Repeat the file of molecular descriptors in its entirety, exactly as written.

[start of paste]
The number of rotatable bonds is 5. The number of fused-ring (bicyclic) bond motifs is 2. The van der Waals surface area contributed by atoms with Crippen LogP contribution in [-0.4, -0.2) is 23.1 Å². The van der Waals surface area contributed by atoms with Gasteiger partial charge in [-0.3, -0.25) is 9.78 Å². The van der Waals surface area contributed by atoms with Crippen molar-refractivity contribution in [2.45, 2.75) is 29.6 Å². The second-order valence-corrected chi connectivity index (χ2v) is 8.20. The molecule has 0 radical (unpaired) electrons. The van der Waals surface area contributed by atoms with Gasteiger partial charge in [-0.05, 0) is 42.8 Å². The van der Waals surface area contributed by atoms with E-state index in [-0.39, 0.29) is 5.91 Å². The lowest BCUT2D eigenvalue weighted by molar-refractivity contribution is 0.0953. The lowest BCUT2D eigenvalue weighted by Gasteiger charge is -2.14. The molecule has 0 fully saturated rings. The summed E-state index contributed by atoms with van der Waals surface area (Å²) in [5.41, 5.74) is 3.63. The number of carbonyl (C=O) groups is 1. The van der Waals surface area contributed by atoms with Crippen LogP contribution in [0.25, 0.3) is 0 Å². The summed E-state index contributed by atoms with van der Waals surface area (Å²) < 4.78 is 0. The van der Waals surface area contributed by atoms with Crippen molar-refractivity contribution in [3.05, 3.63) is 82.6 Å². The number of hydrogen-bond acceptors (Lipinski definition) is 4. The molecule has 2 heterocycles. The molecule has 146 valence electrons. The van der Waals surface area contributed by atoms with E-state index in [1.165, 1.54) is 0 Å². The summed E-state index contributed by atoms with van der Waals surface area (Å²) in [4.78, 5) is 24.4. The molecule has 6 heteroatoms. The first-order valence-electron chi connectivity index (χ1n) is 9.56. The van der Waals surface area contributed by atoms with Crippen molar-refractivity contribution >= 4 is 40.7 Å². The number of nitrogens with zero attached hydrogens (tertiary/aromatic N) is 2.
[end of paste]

The number of rotatable bonds is 5. The number of fused-ring (bicyclic) bond motifs is 2. The van der Waals surface area contributed by atoms with Crippen LogP contribution in [-0.4, -0.2) is 23.1 Å². The van der Waals surface area contributed by atoms with Gasteiger partial charge in [-0.3, -0.25) is 9.78 Å². The van der Waals surface area contributed by atoms with Crippen molar-refractivity contribution in [2.45, 2.75) is 29.6 Å². The second-order valence-corrected chi connectivity index (χ2v) is 8.20. The molecule has 0 radical (unpaired) electrons. The van der Waals surface area contributed by atoms with Gasteiger partial charge in [-0.05, 0) is 42.8 Å². The van der Waals surface area contributed by atoms with E-state index in [-0.39, 0.29) is 5.91 Å². The lowest BCUT2D eigenvalue weighted by molar-refractivity contribution is 0.0953. The lowest BCUT2D eigenvalue weighted by Gasteiger charge is -2.14. The molecule has 0 fully saturated rings. The summed E-state index contributed by atoms with van der Waals surface area (Å²) in [5.41, 5.74) is 3.63. The number of carbonyl (C=O) groups is 1. The van der Waals surface area contributed by atoms with Crippen LogP contribution in [0.25, 0.3) is 0 Å². The summed E-state index contributed by atoms with van der Waals surface area (Å²) < 4.78 is 0. The van der Waals surface area contributed by atoms with Crippen molar-refractivity contribution in [3.05, 3.63) is 82.6 Å². The number of hydrogen-bond acceptors (Lipinski definition) is 4. The molecule has 2 heterocycles. The molecule has 146 valence electrons. The van der Waals surface area contributed by atoms with E-state index in [1.165, 1.54) is 0 Å². The summed E-state index contributed by atoms with van der Waals surface area (Å²) in [4.78, 5) is 24.4. The molecule has 6 heteroatoms. The first-order valence-electron chi connectivity index (χ1n) is 9.56. The van der Waals surface area contributed by atoms with Crippen molar-refractivity contribution >= 4 is 40.7 Å². The number of nitrogens with zero attached hydrogens (tertiary/aromatic N) is 2.